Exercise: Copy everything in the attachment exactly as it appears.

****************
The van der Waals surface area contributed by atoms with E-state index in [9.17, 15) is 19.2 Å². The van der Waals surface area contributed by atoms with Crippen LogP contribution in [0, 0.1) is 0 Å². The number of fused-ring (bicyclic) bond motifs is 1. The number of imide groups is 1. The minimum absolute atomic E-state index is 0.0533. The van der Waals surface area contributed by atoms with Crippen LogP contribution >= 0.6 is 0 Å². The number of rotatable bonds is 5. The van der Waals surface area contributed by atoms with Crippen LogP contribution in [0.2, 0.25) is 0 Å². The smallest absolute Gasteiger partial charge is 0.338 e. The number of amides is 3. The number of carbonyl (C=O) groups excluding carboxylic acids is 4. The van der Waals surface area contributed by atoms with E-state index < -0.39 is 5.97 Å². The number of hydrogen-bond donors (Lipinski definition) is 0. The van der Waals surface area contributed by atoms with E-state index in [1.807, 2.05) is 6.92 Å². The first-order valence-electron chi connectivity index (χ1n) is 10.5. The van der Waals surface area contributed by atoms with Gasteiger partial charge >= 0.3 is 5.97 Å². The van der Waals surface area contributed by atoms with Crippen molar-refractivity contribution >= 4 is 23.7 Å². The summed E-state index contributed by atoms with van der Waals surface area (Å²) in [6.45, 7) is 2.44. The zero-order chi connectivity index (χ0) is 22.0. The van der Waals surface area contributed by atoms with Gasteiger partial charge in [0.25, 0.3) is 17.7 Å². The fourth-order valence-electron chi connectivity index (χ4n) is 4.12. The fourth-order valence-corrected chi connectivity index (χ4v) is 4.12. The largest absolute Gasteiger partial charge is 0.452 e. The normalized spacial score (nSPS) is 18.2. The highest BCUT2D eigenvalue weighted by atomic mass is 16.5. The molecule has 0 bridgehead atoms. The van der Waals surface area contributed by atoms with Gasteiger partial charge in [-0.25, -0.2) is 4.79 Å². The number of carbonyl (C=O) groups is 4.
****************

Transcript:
The van der Waals surface area contributed by atoms with E-state index in [9.17, 15) is 19.2 Å². The van der Waals surface area contributed by atoms with Crippen LogP contribution in [0, 0.1) is 0 Å². The number of fused-ring (bicyclic) bond motifs is 1. The number of imide groups is 1. The minimum absolute atomic E-state index is 0.0533. The van der Waals surface area contributed by atoms with Crippen LogP contribution >= 0.6 is 0 Å². The number of rotatable bonds is 5. The van der Waals surface area contributed by atoms with Crippen LogP contribution in [0.2, 0.25) is 0 Å². The smallest absolute Gasteiger partial charge is 0.338 e. The number of amides is 3. The number of carbonyl (C=O) groups excluding carboxylic acids is 4. The van der Waals surface area contributed by atoms with E-state index < -0.39 is 5.97 Å². The number of hydrogen-bond donors (Lipinski definition) is 0. The van der Waals surface area contributed by atoms with E-state index in [1.807, 2.05) is 6.92 Å². The first-order valence-electron chi connectivity index (χ1n) is 10.5. The van der Waals surface area contributed by atoms with Gasteiger partial charge >= 0.3 is 5.97 Å². The van der Waals surface area contributed by atoms with Crippen molar-refractivity contribution >= 4 is 23.7 Å². The summed E-state index contributed by atoms with van der Waals surface area (Å²) in [6.45, 7) is 2.44. The zero-order chi connectivity index (χ0) is 22.0. The van der Waals surface area contributed by atoms with Gasteiger partial charge in [0.25, 0.3) is 17.7 Å². The fourth-order valence-electron chi connectivity index (χ4n) is 4.12. The fourth-order valence-corrected chi connectivity index (χ4v) is 4.12. The largest absolute Gasteiger partial charge is 0.452 e. The normalized spacial score (nSPS) is 18.2. The highest BCUT2D eigenvalue weighted by atomic mass is 16.5. The molecule has 0 bridgehead atoms. The van der Waals surface area contributed by atoms with Gasteiger partial charge in [-0.25, -0.2) is 4.79 Å². The number of carbonyl (C=O) groups is 4.